The complete renovation of the Geneva boutique might have been a mere pretext – although it does in itself represent an impressive accomplishment, since the surface area of the Maison Cartier has expanded from 169 square metres to almost 1,000 metres, of which 700 dedicated exclusively to sales! That makes it the largest Cartier boutique in Europe, as well as the best stocked, since almost all the timepieces produced by the Manufacture can be found at this address. Nonetheless, its greatest wealth is invisible to the public at large.
Fake walls and true treasures
Anyone fortunate enough to be granted a glimpse of this horological haven must go up a floor and allow themselves to be guided to a set of private lounges – where an impressive security device reveals the improbable sight of a fake sliding wall giving access to the inner sanctum, the Cartier restoration workshop.
The stage-setting itself speaks volumes, for this area to which only a privileged few enjoy access harbours the historical heart of Cartier watchmaking. The patrimonial wealth concentrated there represents the exact opposite of the universe created for this purpose: a single, sparsely furnished less than 30 square-metre room. On the left, a wide picture window looking out onto Lake Léman; on the right, a discreet storage cupboard; and in the centre, two watchmakers seated at two facing workbenches. You could hear a pin drop in this hidden corner of the Cartier universe that is pervaded by a resolutely studious atmosphere.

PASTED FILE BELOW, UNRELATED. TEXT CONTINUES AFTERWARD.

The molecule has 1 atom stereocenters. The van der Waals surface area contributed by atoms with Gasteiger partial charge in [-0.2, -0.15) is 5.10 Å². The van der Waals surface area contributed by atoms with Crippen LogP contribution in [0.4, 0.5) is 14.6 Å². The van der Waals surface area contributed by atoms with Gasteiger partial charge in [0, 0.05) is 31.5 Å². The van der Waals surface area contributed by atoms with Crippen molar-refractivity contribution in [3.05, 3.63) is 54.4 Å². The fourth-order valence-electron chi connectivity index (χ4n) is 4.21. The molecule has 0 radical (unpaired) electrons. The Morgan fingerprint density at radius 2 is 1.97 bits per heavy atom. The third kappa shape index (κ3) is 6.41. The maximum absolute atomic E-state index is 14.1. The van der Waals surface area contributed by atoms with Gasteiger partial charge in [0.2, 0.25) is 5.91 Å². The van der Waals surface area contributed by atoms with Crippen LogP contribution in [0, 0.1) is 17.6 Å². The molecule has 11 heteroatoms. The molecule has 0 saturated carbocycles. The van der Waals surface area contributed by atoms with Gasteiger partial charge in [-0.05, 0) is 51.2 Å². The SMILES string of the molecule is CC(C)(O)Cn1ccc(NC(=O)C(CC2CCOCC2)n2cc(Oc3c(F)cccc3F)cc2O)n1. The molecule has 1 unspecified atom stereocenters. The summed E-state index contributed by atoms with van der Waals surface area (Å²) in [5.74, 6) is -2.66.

On the workbenches sit two models, one for each watchmaker. Few tools and no apparatus are in sight to lend a modern touch to the scene: everything is done by hand here. A mere glance at one of the two timepieces gives a pretty clear idea of the issues at stake here: an imposing Cartier Grand Complication Replica Watches UK from the 1920s (complete with perpetual calendar, split-second chronograph and minute repeater). Only two of them are known to exist worldwide…
“We offer all our customers a lifetime guarantee of repair for any Cartier models. Failure is not an option: anything entering the Tradition department must emerge from it in full working order”, says Bernhard A. Berger, Director of Cartier Tradition.
The pressure on the two watchmakers is thus palpable. Cartier is constantly enriching its heritage with models that the House buys up at auction, or more rarely from individuals.
These timepieces are often known but sparingly documented. A lengthy analytical process serves to determine their origin in order to restore them to their original condition. Any personal enhancements, modifications or interpretations are strictly forbidden.
“Louis Cartier and Edmond LeCoultre were close friends”, explains Bernhard A. Berger, Director of Cartier Tradition. “In actual fact, almost all our historical movements stem from LeCoultre, which gives us a solid basis on which to undertake our restorations”.
To enable them to complete their daunting task, the two watchmakers have been given the technical possibility of identically reproducing any component. “It often proves necessary”, one of them points out. “Before the 1950s, no models were water-resistant. Corrosion has often significantly and sometimes irremediably damaged certain parts of the movements. We sometimes even have to remake certain tools that no longer exist!”
The result must necessarily be perfect. Some rare models that enter the restoration department will remain within the House, joining its heritage collection that has been steadily built up since 1983. Others will be put up for sale. Around 300 collector’s pieces thus restored are judiciously spread between ten Cartier boutiques worldwide.